Social Security Will Run Out by 2034 – Here’s the Solution

Social Security Will Run Out by 2034 – Here’s the Solution

Steve McDonaldBy Steve McDonald
Bond Strategist

Here’s a slap that just flips my switch year after year. It’s about the annual Social Security Trustees Report.

The 2018 report about the health of Social Security is out, and there’s really no new information in it. I don’t understand why they even continue to print a new one every year.

So little has changed; they should just reissue the old one.

According to the report, the trust fund will be depleted by 2034. Nothing new there – we’ve known that for decades.

There’s a 2.84% deficit between what we’re paying now and what we need to pay to fund our benefits for 75 more years. Same old, same old.

And absolutely nothing is being done about it… nothing. No news there either.

As far as I’m aware, we’ve been seeing the same deficit numbers since the ’80s, and our fearless leaders in Washington, D.C., have been sweeping it under the rug for just as many decades.

And it’s really quite simple to fix. We need to increase the percentage of our payroll deductions across the board and increase the maximum amount of income that can be taxed.

Right now, the employee and employer both contribute 6.2% to the fund. And the maximum income that’s taxed is $128,700.

If we continue to do nothing, we face a 25% reduction in benefits in 2034.

We can either increase the tax rate or increase how much income we’re taxing. A combination of both would also be fine.

Or, as the millionaire boys club in Congress has suggested, we can reduce benefits.

That would go over in a big way!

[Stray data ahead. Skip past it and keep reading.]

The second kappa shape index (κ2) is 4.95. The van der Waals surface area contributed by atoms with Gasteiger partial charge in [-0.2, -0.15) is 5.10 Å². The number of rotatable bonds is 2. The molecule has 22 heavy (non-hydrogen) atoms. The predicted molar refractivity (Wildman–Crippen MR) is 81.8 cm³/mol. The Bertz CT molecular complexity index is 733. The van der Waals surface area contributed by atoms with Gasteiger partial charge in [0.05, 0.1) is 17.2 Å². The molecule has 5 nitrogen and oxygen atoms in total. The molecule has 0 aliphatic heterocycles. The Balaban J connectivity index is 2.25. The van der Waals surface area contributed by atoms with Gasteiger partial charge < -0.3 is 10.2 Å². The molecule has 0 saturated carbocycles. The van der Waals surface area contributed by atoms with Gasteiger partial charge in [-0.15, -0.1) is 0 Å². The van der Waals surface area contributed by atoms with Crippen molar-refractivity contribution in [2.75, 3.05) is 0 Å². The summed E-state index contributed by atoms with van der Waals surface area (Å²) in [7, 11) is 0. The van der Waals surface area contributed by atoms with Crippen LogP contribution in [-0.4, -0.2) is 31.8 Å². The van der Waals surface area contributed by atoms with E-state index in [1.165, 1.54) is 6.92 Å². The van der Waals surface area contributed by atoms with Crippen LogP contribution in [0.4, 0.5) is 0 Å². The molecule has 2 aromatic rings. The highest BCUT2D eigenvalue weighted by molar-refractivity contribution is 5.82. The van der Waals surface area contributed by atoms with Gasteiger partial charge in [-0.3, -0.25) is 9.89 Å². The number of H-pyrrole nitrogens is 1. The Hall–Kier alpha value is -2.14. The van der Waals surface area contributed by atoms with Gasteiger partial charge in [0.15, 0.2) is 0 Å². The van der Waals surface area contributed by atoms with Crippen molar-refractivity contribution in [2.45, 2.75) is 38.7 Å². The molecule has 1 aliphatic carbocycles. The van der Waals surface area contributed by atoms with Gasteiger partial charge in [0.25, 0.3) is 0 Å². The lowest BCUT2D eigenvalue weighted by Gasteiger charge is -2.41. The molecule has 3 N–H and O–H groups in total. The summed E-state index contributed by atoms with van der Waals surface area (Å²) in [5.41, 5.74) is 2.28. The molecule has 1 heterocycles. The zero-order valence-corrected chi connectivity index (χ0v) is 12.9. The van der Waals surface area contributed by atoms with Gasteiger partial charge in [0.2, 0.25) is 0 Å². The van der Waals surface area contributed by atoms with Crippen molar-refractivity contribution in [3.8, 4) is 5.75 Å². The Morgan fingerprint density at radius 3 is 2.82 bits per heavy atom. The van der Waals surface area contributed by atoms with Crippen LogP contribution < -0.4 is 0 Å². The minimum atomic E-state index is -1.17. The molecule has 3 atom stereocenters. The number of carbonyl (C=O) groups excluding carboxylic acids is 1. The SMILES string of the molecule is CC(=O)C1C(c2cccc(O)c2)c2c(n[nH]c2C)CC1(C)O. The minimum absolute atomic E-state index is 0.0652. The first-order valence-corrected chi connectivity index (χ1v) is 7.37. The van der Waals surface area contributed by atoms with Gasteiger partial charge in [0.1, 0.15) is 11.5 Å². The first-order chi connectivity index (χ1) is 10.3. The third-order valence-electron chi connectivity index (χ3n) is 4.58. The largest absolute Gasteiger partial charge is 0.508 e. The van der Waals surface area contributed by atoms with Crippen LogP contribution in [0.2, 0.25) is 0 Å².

The average check paid to retirees is $1,404 a month, and the average person claiming benefits receives only 13 checks. The boys on Capitol Hill think that’s too much.

Come on, guys! Get your heads out of the cherry-paneled rooms.

Based on the latest report, if we bump up the payroll deduction by just 1.42% for both the employer and employee, we could fund benefits through 2092.

The average income in America is $59,358. That would be an increase of $16.86 for each side – employer and employee – per week for a 50-week work year.

At the maximum taxed income of $128,700, that’d be a whopping $36 per week for the employee.

Is it just me or does this seem too simple?

When you consider the aging trend of our population, we don’t have a choice. Something has to be done… and soon.

But as long as Washington’s only focus is on destroying the other party, expect more do-nothing activity from the 20001 ZIP code.

Maybe networks like Fox News and CNN could spend just one minute a week demanding as much attention be paid to this as the “red vs. blue” stupidity they seem fixated on.

Good investing,


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